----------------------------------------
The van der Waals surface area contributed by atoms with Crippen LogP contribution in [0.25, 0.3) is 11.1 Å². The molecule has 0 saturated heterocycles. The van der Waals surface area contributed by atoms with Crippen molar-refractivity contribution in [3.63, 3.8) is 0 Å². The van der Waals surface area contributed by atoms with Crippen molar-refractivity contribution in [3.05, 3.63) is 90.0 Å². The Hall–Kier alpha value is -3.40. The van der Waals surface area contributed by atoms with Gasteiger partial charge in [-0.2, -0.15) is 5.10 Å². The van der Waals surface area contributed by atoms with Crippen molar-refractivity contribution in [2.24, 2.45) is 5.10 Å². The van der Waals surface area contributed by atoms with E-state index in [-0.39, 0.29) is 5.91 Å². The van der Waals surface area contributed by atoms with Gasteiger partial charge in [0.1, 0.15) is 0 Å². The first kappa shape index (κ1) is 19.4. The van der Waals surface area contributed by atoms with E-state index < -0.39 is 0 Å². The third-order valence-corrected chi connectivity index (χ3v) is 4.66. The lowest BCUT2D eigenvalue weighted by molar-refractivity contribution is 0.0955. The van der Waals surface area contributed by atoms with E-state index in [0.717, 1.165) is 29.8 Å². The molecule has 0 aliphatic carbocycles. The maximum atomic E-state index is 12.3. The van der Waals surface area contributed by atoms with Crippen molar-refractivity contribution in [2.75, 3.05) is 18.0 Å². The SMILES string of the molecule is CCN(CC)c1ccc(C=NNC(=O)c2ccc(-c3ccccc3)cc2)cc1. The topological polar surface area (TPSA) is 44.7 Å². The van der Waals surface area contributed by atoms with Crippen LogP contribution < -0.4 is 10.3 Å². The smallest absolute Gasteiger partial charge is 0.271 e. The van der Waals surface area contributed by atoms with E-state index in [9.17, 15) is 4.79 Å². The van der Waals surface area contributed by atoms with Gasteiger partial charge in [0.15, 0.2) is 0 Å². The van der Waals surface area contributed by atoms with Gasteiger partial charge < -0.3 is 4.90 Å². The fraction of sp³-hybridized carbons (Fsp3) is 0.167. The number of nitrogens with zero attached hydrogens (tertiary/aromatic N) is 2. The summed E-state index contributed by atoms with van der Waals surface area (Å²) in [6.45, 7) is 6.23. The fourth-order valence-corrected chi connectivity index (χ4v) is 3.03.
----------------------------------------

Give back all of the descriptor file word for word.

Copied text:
The van der Waals surface area contributed by atoms with Crippen LogP contribution in [0.25, 0.3) is 11.1 Å². The molecule has 0 saturated heterocycles. The van der Waals surface area contributed by atoms with Crippen molar-refractivity contribution in [3.63, 3.8) is 0 Å². The van der Waals surface area contributed by atoms with Crippen molar-refractivity contribution in [3.05, 3.63) is 90.0 Å². The Hall–Kier alpha value is -3.40. The van der Waals surface area contributed by atoms with Gasteiger partial charge in [-0.2, -0.15) is 5.10 Å². The van der Waals surface area contributed by atoms with Crippen molar-refractivity contribution in [2.24, 2.45) is 5.10 Å². The van der Waals surface area contributed by atoms with E-state index in [-0.39, 0.29) is 5.91 Å². The van der Waals surface area contributed by atoms with Gasteiger partial charge in [0.1, 0.15) is 0 Å². The first kappa shape index (κ1) is 19.4. The van der Waals surface area contributed by atoms with E-state index < -0.39 is 0 Å². The third-order valence-corrected chi connectivity index (χ3v) is 4.66. The lowest BCUT2D eigenvalue weighted by molar-refractivity contribution is 0.0955. The van der Waals surface area contributed by atoms with E-state index in [0.717, 1.165) is 29.8 Å². The molecule has 0 aliphatic carbocycles. The maximum atomic E-state index is 12.3. The van der Waals surface area contributed by atoms with Crippen molar-refractivity contribution in [2.75, 3.05) is 18.0 Å². The SMILES string of the molecule is CCN(CC)c1ccc(C=NNC(=O)c2ccc(-c3ccccc3)cc2)cc1. The topological polar surface area (TPSA) is 44.7 Å². The van der Waals surface area contributed by atoms with Crippen LogP contribution < -0.4 is 10.3 Å². The smallest absolute Gasteiger partial charge is 0.271 e. The van der Waals surface area contributed by atoms with E-state index in [9.17, 15) is 4.79 Å². The van der Waals surface area contributed by atoms with Gasteiger partial charge in [0.15, 0.2) is 0 Å². The van der Waals surface area contributed by atoms with Gasteiger partial charge < -0.3 is 4.90 Å². The fraction of sp³-hybridized carbons (Fsp3) is 0.167. The number of nitrogens with zero attached hydrogens (tertiary/aromatic N) is 2. The summed E-state index contributed by atoms with van der Waals surface area (Å²) in [6.45, 7) is 6.23. The fourth-order valence-corrected chi connectivity index (χ4v) is 3.03.